Volkswagen did not officially comment on what Sueddeutsche Zeitung had said. Again, as I stressed days ago, it is impossible for them not to know whether this was the case or not. Volkswagen, for all its talk of transparency, is still not saying a word about this, which only serves to make the situation worse.
At the end of the afternoon we received a micro-communication from Volkswagen, via Reuters, where they limited themselves to saying "right now we are focused on working intensively to find solutions".
But at the same time, in a response to specific questions, Volkswagen has acknowledged that the two-liter TDI and 1.2-liter EA189 engines "will only require software modifications" to become legal again, while the affected 1.6 TDIs will require physical technical modifications that cannot be completed "before September 2016", which is practically a year's wait.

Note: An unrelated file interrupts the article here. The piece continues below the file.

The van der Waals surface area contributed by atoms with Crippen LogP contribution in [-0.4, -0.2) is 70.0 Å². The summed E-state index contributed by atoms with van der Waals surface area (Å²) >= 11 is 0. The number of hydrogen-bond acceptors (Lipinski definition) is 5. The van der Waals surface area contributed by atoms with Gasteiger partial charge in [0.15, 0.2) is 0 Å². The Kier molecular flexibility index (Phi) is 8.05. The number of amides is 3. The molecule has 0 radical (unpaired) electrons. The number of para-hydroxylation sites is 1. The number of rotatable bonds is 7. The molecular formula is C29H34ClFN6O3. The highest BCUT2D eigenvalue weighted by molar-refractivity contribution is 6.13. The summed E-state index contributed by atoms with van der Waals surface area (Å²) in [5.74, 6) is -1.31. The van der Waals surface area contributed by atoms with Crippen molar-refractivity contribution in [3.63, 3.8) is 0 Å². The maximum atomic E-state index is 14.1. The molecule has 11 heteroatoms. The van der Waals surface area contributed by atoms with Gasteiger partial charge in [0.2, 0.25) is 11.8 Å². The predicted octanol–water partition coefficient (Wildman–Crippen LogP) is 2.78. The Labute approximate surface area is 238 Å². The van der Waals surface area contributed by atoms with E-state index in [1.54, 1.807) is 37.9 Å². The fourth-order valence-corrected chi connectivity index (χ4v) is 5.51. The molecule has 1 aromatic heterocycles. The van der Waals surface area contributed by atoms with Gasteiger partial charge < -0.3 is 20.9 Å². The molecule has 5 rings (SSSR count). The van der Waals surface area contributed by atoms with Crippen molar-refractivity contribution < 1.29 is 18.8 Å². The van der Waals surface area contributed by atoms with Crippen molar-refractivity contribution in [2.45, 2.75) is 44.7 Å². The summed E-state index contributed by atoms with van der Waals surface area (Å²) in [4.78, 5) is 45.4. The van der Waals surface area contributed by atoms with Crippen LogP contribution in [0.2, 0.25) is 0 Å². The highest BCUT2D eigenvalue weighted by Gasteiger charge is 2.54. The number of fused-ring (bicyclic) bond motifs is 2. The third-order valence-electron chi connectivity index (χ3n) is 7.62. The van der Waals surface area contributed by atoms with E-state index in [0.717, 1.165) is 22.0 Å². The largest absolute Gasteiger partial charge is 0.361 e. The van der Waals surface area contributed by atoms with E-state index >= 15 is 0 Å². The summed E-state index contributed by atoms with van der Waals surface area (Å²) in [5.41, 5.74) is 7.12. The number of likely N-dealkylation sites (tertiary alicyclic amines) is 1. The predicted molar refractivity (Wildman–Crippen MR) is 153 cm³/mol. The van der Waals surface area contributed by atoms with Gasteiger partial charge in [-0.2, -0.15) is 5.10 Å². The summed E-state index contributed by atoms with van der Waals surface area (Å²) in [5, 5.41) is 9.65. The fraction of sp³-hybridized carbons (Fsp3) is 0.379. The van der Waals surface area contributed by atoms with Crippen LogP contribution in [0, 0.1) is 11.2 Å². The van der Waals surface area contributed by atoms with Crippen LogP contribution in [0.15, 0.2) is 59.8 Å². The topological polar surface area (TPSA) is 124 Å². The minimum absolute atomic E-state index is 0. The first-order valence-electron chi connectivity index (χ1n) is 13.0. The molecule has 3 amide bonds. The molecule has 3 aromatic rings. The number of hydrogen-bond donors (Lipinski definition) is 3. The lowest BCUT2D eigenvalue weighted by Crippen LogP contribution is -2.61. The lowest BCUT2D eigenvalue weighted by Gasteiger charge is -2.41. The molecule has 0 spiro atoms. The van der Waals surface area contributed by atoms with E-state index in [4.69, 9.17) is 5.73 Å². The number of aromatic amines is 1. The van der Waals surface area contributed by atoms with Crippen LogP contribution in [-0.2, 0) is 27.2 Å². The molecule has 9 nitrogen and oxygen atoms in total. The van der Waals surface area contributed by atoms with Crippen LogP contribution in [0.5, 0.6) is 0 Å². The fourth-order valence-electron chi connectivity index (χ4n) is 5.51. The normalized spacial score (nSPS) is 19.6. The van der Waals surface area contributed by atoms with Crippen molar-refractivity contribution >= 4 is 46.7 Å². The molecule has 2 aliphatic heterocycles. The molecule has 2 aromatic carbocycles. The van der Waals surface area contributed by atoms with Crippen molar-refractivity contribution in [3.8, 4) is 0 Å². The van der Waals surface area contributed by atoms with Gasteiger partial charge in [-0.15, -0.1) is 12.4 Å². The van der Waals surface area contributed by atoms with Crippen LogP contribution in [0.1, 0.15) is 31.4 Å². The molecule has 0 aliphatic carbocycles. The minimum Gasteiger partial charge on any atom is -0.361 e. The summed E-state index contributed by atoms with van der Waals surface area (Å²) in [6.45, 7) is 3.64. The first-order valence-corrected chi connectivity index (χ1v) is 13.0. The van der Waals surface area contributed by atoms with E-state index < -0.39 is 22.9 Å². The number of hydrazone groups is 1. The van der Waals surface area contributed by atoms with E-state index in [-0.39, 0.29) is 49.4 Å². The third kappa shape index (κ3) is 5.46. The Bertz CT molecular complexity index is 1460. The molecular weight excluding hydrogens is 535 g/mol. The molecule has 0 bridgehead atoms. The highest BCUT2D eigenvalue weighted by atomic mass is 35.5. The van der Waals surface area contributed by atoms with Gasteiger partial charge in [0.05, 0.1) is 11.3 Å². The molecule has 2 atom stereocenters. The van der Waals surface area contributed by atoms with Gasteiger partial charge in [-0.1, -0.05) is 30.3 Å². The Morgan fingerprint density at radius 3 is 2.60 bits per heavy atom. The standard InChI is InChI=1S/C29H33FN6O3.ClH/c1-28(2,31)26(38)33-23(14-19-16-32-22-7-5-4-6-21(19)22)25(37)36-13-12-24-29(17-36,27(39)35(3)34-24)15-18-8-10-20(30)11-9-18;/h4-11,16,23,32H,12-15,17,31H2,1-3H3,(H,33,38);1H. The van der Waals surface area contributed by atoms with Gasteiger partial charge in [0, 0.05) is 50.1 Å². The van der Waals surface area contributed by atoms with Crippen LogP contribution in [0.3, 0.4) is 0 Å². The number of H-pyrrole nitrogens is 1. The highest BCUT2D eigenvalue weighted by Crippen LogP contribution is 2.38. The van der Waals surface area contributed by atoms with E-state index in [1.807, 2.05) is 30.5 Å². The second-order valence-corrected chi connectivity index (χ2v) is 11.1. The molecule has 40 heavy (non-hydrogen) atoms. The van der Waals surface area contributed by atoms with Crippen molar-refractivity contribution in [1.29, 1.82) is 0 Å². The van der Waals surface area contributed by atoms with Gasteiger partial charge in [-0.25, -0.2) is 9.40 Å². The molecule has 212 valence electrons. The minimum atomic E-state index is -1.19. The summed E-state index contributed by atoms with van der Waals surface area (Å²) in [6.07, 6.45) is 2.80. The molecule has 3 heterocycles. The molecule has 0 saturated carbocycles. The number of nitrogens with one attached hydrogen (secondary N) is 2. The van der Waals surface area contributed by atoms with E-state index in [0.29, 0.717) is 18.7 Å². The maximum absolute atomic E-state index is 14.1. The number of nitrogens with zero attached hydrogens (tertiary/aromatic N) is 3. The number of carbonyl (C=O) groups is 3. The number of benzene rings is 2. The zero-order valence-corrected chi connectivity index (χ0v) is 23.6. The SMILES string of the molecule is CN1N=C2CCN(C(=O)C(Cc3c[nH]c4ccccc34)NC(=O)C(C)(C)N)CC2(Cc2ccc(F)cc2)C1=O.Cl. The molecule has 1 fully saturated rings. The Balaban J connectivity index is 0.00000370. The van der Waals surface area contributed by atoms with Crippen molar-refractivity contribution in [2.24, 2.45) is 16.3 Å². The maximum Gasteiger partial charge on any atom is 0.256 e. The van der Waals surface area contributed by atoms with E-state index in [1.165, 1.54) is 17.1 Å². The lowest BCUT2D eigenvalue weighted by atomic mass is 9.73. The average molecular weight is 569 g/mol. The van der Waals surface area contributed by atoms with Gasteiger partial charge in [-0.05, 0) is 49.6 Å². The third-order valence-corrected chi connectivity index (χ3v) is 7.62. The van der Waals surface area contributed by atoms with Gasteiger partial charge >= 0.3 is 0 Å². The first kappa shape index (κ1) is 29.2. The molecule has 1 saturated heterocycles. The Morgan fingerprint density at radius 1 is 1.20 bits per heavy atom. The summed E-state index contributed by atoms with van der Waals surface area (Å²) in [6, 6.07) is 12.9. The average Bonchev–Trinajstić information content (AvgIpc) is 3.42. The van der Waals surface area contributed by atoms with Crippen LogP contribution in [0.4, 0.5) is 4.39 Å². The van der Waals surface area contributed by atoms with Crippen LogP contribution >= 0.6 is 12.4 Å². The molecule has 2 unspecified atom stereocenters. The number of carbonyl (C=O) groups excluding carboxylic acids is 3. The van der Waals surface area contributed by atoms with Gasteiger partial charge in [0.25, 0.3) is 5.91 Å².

The recognition of the need for physical changes in order to comply with Euro5 is in turn an implicit recognition that those EA189 1.6-liter engines were unable to pass the type-approval cycle with the required emissions if it were not for the cheating in the code applied, so, even if they still do not acknowledge it in writing and openly, we now know that, indeed, not only cheated, but without those cheats those engines would not have achieved the emissions certificate required for marketing.
On the other hand, the company has acknowledged that the engines will lose performance after the update, although they have indicated that consumption will not be affected. We can expect a loss of torque and maximum power.